Is the video game industry growing a conscience?

Arts & Culture
Video games have expanded to include subjects like cancer and depression. Has the gaming industry grown a conscience?

To put it mildly, 2014 was a roller-coaster year for video games. Amid record sales, criticism of the industry seemed to reach a fever pitch, with much of it directed at gaming culture. A series of widely reported incidents last year put a spotlight on gaming’s problem with misogyny. In a controversy known as GamerGate, several female writers and game developers were sexually harassed and threatened with rape. Some received death threats for daring to criticize sexist depictions of women in games.

Gaming violence also came under renewed scrutiny. Grand Theft Auto 5, one of the year’s bestselling titles, allows players to kill prostitutes and torture characters, which sparked fierce debate on whether game makers have a moral responsibility to their audience.

The usual criticisms of gamers—too juvenile, too male, too misanthropic—don’t seem that far off the mark. And taking into account the familiar concerns about the negative effects of games on social behavior, it’s easy to dismiss them entirely.

But despite these very real problems, some hopeful signs may force you to rethink what you know about video games. According to a recent survey by the Entertainment Software Association, gamers now skew older than ever, with 71 percent older than 18. The group also found that twice as many adult females play games as do boys age 18 or younger. And according to Newzoo, while more women than men play games like Candy Crush and Just Dance, almost 30 percent of Call of Duty gamers are women.

Furthermore, plenty of data suggests games can actually be beneficial—for instance, their positive effects on problem-solving and dexterity. And against the stereotype of gamers as basement shut-ins, many gamers forge unquestionably powerful relationships in online gaming communities.


It may also surprise you to know that people of faith have been increasingly vocal about the redeeming value of gaming. The blossoming of a number of websites like and points to a growing sentiment among Christians that it’s possible to be thoughtful about faith and enjoy games.

In his intriguing book Of Games and God (Brazos), Trinity Western University communication professor Kevin Schut examines the promises and pitfalls of gaming from a Christian perspective. He argues that not only are games capable of moral seriousness but the medium is ripe for important conversations about spiritual themes.

So while some games unquestionably depict acts of evil, are they celebrating it for its own sake, or are they illustrating a fallen world in which these things occur? The latter, he says, may actually have resonances with the biblical narrative of creation, the fall, and redemption.

Schut helpfully shows that instead of issuing blanket condemnations of games or uncritically accepting them, they should be engaged like other creative forms, including music and literature. Roger Ebert famously said that games aren’t art, and “that a game can aspire to artistic importance as a visual experience.” “But for most gamers,” he said, “video games represent a loss of those precious hours we have available to make ourselves more cultured, civilized, and empathetic.” Such views might now be in the minority.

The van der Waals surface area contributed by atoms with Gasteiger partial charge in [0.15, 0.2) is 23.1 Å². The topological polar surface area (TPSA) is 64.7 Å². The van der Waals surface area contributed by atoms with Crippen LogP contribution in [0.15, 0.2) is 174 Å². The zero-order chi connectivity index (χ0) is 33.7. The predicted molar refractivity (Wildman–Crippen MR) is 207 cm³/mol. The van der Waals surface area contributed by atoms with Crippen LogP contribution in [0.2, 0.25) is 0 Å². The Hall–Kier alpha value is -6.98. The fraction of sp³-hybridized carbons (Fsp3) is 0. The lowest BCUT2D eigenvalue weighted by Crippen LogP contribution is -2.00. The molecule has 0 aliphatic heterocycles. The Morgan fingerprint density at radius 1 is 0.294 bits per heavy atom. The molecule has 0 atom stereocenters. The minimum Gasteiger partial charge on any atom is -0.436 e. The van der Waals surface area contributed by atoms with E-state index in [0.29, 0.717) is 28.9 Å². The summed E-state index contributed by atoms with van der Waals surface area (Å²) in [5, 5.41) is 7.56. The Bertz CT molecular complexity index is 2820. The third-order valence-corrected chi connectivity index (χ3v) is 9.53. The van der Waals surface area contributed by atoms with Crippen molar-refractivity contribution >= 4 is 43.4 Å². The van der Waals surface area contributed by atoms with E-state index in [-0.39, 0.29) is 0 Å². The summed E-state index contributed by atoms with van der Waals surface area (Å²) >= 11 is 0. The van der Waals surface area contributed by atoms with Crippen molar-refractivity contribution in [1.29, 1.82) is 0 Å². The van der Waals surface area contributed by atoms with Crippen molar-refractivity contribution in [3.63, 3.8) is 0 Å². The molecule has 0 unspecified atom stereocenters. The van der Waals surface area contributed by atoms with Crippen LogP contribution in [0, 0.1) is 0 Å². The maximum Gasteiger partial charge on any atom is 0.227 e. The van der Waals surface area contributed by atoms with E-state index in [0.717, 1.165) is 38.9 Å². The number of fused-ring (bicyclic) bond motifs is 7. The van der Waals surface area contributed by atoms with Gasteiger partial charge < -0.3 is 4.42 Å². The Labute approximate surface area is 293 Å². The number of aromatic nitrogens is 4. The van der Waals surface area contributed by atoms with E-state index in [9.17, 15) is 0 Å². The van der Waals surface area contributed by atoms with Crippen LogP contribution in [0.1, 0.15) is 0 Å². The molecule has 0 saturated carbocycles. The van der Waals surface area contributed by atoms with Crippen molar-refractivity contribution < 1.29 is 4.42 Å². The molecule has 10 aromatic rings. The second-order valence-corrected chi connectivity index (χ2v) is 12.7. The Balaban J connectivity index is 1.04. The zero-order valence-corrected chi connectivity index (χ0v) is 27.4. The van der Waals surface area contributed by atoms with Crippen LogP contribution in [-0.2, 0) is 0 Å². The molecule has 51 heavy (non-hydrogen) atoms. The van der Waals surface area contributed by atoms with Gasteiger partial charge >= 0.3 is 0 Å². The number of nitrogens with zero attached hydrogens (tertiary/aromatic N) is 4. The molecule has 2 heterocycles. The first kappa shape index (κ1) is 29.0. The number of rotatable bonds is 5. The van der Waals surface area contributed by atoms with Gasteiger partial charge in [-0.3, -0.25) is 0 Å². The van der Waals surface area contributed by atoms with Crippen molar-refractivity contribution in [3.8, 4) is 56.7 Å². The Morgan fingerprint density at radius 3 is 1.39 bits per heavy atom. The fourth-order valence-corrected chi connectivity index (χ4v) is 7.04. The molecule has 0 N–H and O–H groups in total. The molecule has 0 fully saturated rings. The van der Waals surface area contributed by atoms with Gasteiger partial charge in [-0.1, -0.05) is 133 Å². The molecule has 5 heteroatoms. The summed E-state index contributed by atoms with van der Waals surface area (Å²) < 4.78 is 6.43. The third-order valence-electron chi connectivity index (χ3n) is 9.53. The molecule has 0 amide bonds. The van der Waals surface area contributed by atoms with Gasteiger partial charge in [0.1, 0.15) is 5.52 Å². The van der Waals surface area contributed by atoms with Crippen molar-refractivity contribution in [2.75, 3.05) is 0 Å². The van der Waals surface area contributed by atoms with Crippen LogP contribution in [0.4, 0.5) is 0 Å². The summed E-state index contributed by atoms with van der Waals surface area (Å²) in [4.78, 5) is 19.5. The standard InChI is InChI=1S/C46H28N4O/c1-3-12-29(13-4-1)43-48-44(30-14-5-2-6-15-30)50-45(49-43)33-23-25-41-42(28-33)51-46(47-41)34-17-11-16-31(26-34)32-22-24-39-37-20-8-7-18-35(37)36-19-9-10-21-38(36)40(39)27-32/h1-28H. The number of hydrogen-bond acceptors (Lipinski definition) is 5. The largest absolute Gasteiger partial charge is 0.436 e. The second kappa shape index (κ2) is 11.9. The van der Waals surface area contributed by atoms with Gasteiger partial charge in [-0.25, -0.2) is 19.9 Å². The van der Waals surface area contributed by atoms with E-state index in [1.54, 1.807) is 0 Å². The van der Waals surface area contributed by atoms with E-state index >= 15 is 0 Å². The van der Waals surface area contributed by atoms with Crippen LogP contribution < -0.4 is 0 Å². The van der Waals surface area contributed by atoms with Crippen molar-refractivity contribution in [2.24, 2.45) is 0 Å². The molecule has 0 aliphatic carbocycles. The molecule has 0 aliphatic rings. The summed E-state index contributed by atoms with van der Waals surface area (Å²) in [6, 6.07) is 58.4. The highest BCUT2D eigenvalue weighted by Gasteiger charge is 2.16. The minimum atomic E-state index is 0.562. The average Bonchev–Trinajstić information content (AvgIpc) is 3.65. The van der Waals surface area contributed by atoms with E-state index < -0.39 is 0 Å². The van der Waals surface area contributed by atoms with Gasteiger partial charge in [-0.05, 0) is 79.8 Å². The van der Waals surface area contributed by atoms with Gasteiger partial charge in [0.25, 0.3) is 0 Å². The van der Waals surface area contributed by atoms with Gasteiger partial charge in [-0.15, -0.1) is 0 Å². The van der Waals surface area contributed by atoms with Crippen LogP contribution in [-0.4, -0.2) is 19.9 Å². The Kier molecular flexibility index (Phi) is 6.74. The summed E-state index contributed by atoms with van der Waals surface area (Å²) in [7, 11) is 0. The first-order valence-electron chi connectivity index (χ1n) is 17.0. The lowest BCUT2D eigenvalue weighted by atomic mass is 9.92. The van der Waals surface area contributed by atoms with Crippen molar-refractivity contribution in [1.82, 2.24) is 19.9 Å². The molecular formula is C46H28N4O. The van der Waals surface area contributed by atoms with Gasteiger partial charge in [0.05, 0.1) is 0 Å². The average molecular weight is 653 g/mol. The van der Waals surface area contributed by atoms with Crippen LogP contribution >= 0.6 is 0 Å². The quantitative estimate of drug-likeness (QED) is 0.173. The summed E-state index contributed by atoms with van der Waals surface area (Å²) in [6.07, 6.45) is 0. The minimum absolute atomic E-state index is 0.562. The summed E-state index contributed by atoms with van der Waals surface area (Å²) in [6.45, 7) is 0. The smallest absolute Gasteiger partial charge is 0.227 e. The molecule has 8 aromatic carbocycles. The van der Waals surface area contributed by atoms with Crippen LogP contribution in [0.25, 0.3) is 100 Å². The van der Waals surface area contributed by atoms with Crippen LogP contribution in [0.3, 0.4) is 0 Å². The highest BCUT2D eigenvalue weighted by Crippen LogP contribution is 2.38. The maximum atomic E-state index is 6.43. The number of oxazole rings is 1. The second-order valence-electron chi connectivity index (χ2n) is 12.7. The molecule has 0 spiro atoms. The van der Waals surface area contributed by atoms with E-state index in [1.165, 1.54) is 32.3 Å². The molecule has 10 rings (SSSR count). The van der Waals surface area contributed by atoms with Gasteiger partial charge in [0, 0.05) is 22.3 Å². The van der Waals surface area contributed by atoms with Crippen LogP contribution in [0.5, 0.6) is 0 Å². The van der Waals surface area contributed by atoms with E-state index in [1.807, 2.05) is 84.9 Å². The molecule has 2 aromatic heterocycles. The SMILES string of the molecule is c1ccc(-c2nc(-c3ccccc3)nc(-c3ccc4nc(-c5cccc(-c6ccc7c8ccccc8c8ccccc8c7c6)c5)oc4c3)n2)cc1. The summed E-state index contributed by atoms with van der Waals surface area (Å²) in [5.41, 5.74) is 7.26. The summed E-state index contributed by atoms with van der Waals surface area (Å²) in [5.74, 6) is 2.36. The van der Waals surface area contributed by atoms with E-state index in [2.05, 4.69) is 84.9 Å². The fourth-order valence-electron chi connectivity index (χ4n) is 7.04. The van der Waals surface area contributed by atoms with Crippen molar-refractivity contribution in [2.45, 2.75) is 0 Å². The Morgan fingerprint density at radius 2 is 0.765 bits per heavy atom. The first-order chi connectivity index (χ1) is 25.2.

With the growing capacity of games to offer unmatched immersive experiences, and when the budgets for blockbuster games routinely surpass those of major films, it’s hard to be agnostic about whether games matter. They are simply too culturally significant to ignore.


As the industry comes of age, games are also growing a conscience. One of the more intriguing trends is a turn toward games that deal in empathy. One of the best last year was Gone Home, a first-person adventure game in which the player comes home to an empty house to piece together her family’s story. The game’s female lead, imaginative storytelling, and explorations of identity—without a hint of gratuitous violence or sex—add up to an unusual and absorbing game play experience.

Other game makers use video games to explore humanity. The result can be sobering, as with Depression Quest, an adventure game about struggling with depression. This growing category of narrative driven games allows you to imagine the world through the eyes of an HIV patient (I’m Positive), a victim of abuse (Curtain), or the parent of a dying child (That Dragon, Cancer).

Another such title is This War of Mine, a game in which, rather than playing as a soldier, the gamer plays a civilian caught in the crossfire of war. The game’s unflinching look at human suffering from the perspective of a refugee is an alternative to games accused of glamorizing violence while obscuring the real costs of war, such as the Call of Duty franchise.

As both games and those who play them keep branching out, the definition of gaming will continue to change. It’s true that gaming’s qualities have an underside. The same technology that creates experiences of empathy can also offer escape from reality in harmful ways.

But those dangers alone shouldn’t discourage people from giving games a chance any more than we should shun television because it traffics in adult themes—not when there’s so much to celebrate and still so much room for improvement.

And with the advent of more thoughtful conversations about what it is that we do when we play games, maybe the day isn’t far off when old stereotypes about gaming are eclipsed by a new reputation—that games are not only fun, but also humane.

This column appeared in the March 2015 issue of U.S. Catholic (Vol. 80, No. 3, pages 40-41).

Image: Flickr photo cc by Analea Styles